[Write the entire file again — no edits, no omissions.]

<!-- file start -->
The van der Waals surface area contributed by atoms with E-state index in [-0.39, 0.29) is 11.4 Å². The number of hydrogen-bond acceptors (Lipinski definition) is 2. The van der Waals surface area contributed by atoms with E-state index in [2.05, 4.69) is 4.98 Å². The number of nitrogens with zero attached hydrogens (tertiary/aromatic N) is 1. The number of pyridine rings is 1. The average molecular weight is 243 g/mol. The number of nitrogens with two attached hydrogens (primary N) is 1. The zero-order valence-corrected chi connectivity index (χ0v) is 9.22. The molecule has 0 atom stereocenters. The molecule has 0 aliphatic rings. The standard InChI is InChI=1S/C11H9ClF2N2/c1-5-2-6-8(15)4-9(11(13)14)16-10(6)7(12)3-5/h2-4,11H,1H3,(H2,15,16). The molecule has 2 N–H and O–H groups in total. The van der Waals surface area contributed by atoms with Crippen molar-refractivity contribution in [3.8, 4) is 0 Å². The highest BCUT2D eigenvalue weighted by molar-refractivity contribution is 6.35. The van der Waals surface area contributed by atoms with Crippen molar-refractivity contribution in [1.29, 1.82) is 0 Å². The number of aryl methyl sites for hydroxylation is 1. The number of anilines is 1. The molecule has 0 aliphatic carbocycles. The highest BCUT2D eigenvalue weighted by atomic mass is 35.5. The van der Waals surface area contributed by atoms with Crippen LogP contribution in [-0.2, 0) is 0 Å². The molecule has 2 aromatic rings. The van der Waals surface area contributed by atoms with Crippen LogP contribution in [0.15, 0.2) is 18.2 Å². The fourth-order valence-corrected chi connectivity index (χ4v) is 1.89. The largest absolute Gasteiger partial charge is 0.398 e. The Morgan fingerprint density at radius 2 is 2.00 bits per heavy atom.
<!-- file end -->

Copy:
The van der Waals surface area contributed by atoms with E-state index in [-0.39, 0.29) is 11.4 Å². The number of hydrogen-bond acceptors (Lipinski definition) is 2. The van der Waals surface area contributed by atoms with E-state index in [2.05, 4.69) is 4.98 Å². The number of nitrogens with zero attached hydrogens (tertiary/aromatic N) is 1. The number of pyridine rings is 1. The average molecular weight is 243 g/mol. The number of nitrogens with two attached hydrogens (primary N) is 1. The zero-order valence-corrected chi connectivity index (χ0v) is 9.22. The molecule has 0 atom stereocenters. The molecule has 0 aliphatic rings. The standard InChI is InChI=1S/C11H9ClF2N2/c1-5-2-6-8(15)4-9(11(13)14)16-10(6)7(12)3-5/h2-4,11H,1H3,(H2,15,16). The molecule has 2 N–H and O–H groups in total. The van der Waals surface area contributed by atoms with Crippen molar-refractivity contribution in [3.8, 4) is 0 Å². The highest BCUT2D eigenvalue weighted by molar-refractivity contribution is 6.35. The van der Waals surface area contributed by atoms with Crippen molar-refractivity contribution in [1.29, 1.82) is 0 Å². The number of aryl methyl sites for hydroxylation is 1. The number of anilines is 1. The molecule has 0 aliphatic carbocycles. The highest BCUT2D eigenvalue weighted by atomic mass is 35.5. The van der Waals surface area contributed by atoms with Crippen LogP contribution in [-0.2, 0) is 0 Å². The molecule has 2 aromatic rings. The van der Waals surface area contributed by atoms with Crippen LogP contribution in [0.15, 0.2) is 18.2 Å². The fourth-order valence-corrected chi connectivity index (χ4v) is 1.89. The largest absolute Gasteiger partial charge is 0.398 e. The Morgan fingerprint density at radius 2 is 2.00 bits per heavy atom.